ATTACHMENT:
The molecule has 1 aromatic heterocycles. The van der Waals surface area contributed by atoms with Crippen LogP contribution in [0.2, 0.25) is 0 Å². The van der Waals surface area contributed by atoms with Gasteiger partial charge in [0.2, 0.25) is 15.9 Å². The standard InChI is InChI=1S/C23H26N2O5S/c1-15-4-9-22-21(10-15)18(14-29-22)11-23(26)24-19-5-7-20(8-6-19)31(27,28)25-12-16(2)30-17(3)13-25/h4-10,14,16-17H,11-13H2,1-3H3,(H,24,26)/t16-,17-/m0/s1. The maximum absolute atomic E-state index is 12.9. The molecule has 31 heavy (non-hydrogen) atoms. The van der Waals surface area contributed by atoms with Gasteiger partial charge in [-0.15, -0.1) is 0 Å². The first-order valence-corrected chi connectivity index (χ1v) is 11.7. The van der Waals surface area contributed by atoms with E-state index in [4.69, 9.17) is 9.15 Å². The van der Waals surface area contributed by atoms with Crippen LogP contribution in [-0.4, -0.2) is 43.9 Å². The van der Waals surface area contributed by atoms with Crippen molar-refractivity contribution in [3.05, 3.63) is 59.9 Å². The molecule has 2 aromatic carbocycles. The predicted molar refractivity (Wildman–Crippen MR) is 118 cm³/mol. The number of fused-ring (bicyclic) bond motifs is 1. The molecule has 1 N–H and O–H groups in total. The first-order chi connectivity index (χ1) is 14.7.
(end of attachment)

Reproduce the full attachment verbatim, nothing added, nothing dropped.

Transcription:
The molecule has 1 aromatic heterocycles. The van der Waals surface area contributed by atoms with Crippen LogP contribution in [0.2, 0.25) is 0 Å². The van der Waals surface area contributed by atoms with Gasteiger partial charge in [0.2, 0.25) is 15.9 Å². The standard InChI is InChI=1S/C23H26N2O5S/c1-15-4-9-22-21(10-15)18(14-29-22)11-23(26)24-19-5-7-20(8-6-19)31(27,28)25-12-16(2)30-17(3)13-25/h4-10,14,16-17H,11-13H2,1-3H3,(H,24,26)/t16-,17-/m0/s1. The maximum absolute atomic E-state index is 12.9. The molecule has 31 heavy (non-hydrogen) atoms. The van der Waals surface area contributed by atoms with Gasteiger partial charge in [-0.15, -0.1) is 0 Å². The first-order valence-corrected chi connectivity index (χ1v) is 11.7. The van der Waals surface area contributed by atoms with E-state index in [4.69, 9.17) is 9.15 Å². The van der Waals surface area contributed by atoms with Crippen LogP contribution in [-0.4, -0.2) is 43.9 Å². The van der Waals surface area contributed by atoms with Crippen molar-refractivity contribution in [3.05, 3.63) is 59.9 Å². The molecule has 2 aromatic carbocycles. The predicted molar refractivity (Wildman–Crippen MR) is 118 cm³/mol. The number of fused-ring (bicyclic) bond motifs is 1. The molecule has 1 N–H and O–H groups in total. The first-order chi connectivity index (χ1) is 14.7.